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Question

My date formats are broken in Excel when I open a file in a computer with a different culture setting. Instead of a date, I just get numbers. I exported this file in an environment set to one culture setting, and opened it in an environment with a different culture setting. Why is this happening?

Answer

This is a known issue, caused by a difference between how different cultures signify numbers with decimals. The American standard for large numbers is 123,456.789. Some European countries have a different standard, as in 123.456,789. That is, there is a difference of opinion on when to use periods and when to use commas. A file exported with the numerical date value of 44444.44 will be interpreted either as a proper date or as a number, depending on which culture setting is being used to interpret this value.

Workarounds

This issue cannot be fixed in Izenda as it is not a bug. Some alternate method of handling the issue is necessary in your environment.

Use Uniform Culture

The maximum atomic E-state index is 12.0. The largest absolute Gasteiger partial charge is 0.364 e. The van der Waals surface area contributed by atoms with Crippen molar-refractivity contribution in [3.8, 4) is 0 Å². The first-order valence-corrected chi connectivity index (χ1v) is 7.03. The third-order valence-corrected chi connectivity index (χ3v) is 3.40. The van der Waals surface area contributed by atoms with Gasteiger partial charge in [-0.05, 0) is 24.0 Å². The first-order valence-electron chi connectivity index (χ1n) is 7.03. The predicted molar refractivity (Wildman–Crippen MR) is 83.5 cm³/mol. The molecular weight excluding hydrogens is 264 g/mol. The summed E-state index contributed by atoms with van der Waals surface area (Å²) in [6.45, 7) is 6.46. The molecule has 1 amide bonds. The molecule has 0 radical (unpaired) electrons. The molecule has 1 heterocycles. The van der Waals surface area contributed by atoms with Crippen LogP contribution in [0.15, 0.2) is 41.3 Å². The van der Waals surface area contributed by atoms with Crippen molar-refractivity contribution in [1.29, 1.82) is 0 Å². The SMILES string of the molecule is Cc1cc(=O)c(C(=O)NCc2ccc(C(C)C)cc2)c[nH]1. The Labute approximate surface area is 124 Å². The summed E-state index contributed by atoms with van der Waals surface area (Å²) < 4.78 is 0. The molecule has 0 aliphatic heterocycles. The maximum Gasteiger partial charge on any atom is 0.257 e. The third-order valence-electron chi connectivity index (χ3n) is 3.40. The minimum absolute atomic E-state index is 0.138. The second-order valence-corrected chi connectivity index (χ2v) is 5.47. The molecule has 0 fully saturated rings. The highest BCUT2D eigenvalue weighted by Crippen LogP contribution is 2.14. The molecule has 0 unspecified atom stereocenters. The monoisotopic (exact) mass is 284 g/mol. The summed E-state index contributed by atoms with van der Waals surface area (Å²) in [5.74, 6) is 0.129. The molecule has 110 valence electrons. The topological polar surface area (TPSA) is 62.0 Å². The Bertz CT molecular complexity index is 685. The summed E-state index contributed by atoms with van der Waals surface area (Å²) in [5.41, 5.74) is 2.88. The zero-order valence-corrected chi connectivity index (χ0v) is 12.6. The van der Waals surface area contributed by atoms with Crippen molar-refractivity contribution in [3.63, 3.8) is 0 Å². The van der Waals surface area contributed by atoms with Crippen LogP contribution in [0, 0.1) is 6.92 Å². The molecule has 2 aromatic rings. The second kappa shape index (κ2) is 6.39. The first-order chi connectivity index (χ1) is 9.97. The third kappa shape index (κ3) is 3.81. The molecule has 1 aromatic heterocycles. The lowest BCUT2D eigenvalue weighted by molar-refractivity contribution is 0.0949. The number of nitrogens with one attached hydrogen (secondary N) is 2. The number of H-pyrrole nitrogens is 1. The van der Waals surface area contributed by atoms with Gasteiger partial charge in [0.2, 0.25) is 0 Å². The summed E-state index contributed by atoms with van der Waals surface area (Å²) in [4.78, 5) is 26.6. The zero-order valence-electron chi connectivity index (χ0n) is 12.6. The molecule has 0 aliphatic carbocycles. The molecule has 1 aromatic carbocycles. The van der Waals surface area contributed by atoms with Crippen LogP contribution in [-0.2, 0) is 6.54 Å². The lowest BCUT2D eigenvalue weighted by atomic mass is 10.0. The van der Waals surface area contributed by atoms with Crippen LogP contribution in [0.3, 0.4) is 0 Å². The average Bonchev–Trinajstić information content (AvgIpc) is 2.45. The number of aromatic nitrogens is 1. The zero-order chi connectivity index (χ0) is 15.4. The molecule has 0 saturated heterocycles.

Make sure to set the proper culture setting for the Izenda user so that the export file is exported with the correct placement of periods and commas:

AdHocSettings.Language = AdHocLanguage.German;

Excel Settings

In Excel's Advanced system settings, it is possible to change the characters used as system separators.

Expression

Instead of exporting a file with a numeric date value and an attached date format which is open to interpretation, it is possible to write an Expression which converts the numeric date value to a fixed string. One example would be something like:

convert(varchar, [DateField], 101)

Custom Format

It is possible to use a custom format to handle date conversion as well.